So how can technology improve client representation? By reducing attorneys’ costs, improving efficiency, and providing lawyers with access to both legal information and client files, no matter where they may be. Of course, one of the first steps to take in order to reap the benefits of technology is to go paperless, as John Gilbert explains at Attorney at Work:
Forever, it seems, the “paperless law office” has been the Holy Grail for technology-focused law firms. They understand that storing paper onsite is expensive — after all, the firm pays as much per square foot to store paper as it does to house a partner — and paper remains at risk to flood, fire or similar disasters. Paper stored offsite is also expensive to store and retrieve. Added to that, there can be significant penalties for removing and destroying old files. Either way, information contained on paper is harder to organize, search for and search through.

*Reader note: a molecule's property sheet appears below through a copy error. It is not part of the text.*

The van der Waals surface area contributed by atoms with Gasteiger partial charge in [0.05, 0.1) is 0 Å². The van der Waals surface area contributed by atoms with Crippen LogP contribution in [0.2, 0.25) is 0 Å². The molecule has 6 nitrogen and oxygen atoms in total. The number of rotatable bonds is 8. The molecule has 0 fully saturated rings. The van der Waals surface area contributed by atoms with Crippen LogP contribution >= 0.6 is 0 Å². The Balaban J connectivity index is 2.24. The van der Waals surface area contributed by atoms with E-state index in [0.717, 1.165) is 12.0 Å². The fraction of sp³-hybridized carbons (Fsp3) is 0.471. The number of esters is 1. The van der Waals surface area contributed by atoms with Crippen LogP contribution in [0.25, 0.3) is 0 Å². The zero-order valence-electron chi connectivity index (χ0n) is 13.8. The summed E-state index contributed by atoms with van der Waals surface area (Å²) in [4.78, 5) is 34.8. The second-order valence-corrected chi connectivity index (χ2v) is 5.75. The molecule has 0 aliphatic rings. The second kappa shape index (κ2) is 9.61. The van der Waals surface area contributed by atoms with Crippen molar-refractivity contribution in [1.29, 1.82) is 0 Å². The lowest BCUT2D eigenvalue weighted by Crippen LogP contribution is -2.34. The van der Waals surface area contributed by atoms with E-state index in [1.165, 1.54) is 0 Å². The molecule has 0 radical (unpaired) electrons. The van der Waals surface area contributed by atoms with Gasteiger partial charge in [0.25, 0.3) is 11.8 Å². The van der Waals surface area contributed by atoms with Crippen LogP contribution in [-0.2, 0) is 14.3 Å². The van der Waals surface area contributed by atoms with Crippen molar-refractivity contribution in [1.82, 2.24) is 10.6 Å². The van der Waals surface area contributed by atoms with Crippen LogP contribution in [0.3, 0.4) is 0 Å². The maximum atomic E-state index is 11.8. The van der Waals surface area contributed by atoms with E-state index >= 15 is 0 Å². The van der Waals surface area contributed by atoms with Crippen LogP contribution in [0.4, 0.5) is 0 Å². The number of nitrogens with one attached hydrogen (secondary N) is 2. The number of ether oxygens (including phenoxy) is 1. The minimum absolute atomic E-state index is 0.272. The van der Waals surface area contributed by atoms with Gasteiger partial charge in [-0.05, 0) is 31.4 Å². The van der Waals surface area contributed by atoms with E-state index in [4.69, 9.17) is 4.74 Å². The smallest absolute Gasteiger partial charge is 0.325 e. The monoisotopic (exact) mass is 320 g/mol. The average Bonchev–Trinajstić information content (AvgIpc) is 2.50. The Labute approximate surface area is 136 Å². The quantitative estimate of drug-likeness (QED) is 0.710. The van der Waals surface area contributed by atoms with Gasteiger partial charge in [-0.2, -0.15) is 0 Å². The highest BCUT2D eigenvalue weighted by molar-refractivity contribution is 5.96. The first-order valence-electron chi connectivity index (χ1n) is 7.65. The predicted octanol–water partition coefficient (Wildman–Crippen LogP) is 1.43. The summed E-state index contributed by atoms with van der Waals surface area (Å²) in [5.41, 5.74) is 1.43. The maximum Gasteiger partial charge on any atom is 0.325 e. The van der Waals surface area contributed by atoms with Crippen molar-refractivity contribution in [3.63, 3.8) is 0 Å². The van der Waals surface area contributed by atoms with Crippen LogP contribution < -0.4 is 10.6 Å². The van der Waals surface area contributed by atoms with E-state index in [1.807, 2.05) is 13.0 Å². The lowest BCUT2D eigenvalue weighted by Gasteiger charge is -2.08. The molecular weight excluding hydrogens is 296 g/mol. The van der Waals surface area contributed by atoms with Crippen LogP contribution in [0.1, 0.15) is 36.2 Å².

In that same post, he also explains the pros and cons of a paperless office and provides a thorough list of “how-tos” as well, so if you haven’t yet gone paperless, this post is a great place to start.
And once you’ve transitioned to a paperless office, you’ll truly be in a position to make technology work for your practice, drastically improving firm processes, client communication and your firm’s bottom line. Because once all of your files are digital, you have far more flexibility when it comes to incorporating 21st century technologies into your workflow.

Cloud computing improves client representation

One of the best ways to do this is to integrate cloud computing platforms into your law practice, whether for time tracking and billing, document management, client communication, or a full-fledged law practice management platform that includes all of these functions and more.